Dr Mahdavi is a former dean of social sciences at Arizona State University, whose president, Michael Crow, also has worked to pioneer the use of digital tools in sharing course material between institutions.

The Networked University, though, hopes to plough new ground in sharing physical assets. At the University of Montana, that includes the Lubrecht Experimental Forest, a 21,000-acre outdoor laboratory for student instruction and research into forest management, and the Flathead Lake Biological Station, a century-old retreat with lakeside residences for freshwater research and education.

Without its own engineering school or medical school, however, Montana cannot take full advantage of such unique assets, Dr Mahdavi said. She hopes the Networked University will promote entirely new interdisciplinary opportunities for students and scientists from around the US and the world.

As the daughter of parents who fled Iran in 1978 ahead of the country’s Islamic revolution, who in 2007 was arrested while giving a lecture at the University of Tehran on the topic of the nation’s sexual revolution and held in custody for more than a month, Dr Mahdavi has plenty of insight into political and cultural battles around higher education. But the battle lines in US higher education are not as unbending as they appear to many Americans living in the nation’s more liberal coastal regions, she said. People in the conservative-leaning red states often just want to take advantage of educational and research opportunities that will help them do their jobs, she added, and simply need more help making the necessary connections.

“I think there is something to be said for an initiative like this coming out of the Rocky Mountain West,” she said, “because I think that this is where these conversations can happen.”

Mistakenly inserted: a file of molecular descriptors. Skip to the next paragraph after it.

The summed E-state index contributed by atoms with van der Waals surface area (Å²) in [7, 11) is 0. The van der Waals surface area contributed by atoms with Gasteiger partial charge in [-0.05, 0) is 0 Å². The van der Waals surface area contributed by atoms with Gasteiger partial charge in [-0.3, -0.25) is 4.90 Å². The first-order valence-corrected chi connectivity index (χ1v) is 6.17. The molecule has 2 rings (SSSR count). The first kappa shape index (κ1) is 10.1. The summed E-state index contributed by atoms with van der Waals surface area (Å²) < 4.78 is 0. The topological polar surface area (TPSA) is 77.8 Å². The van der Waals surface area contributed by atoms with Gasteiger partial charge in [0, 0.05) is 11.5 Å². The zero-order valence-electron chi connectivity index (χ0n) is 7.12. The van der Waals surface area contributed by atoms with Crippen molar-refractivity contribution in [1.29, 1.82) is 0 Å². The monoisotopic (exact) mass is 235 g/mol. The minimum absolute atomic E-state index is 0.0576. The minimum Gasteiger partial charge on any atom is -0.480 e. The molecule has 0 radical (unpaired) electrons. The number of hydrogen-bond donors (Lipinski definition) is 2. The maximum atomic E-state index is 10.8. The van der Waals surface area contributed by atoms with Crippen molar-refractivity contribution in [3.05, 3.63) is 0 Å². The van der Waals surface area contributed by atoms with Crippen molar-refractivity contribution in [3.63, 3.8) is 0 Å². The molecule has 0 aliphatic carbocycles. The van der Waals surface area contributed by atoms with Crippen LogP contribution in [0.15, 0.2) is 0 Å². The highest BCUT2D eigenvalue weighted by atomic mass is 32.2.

It can be difficult to improve cross-institutional cooperation within higher education in ways that make a meaningful difference to students, said Gerardo Blanco, an associate professor of higher education at Boston College.

That’s because obstacles include the range of bureaucracies and staff training systems at various universities, and differences in accreditation systems, Professor Blanco said. He added of the Networked University: “Implementation sounds pretty complicated, but the need seems worthwhile.”


Print headline: Universities in western states band together to round up rural learners

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Reader's comments (1)

It's interesting that this should be published on the same day as a piece about the role of higher education being to blow students' minds. Perhaps a bit of awe should be woven into the utilitatian practical skills based approach to give them a better appreciation of what higher education is really about and widen their horizons so that they realise that they do need to think about the world in which they live.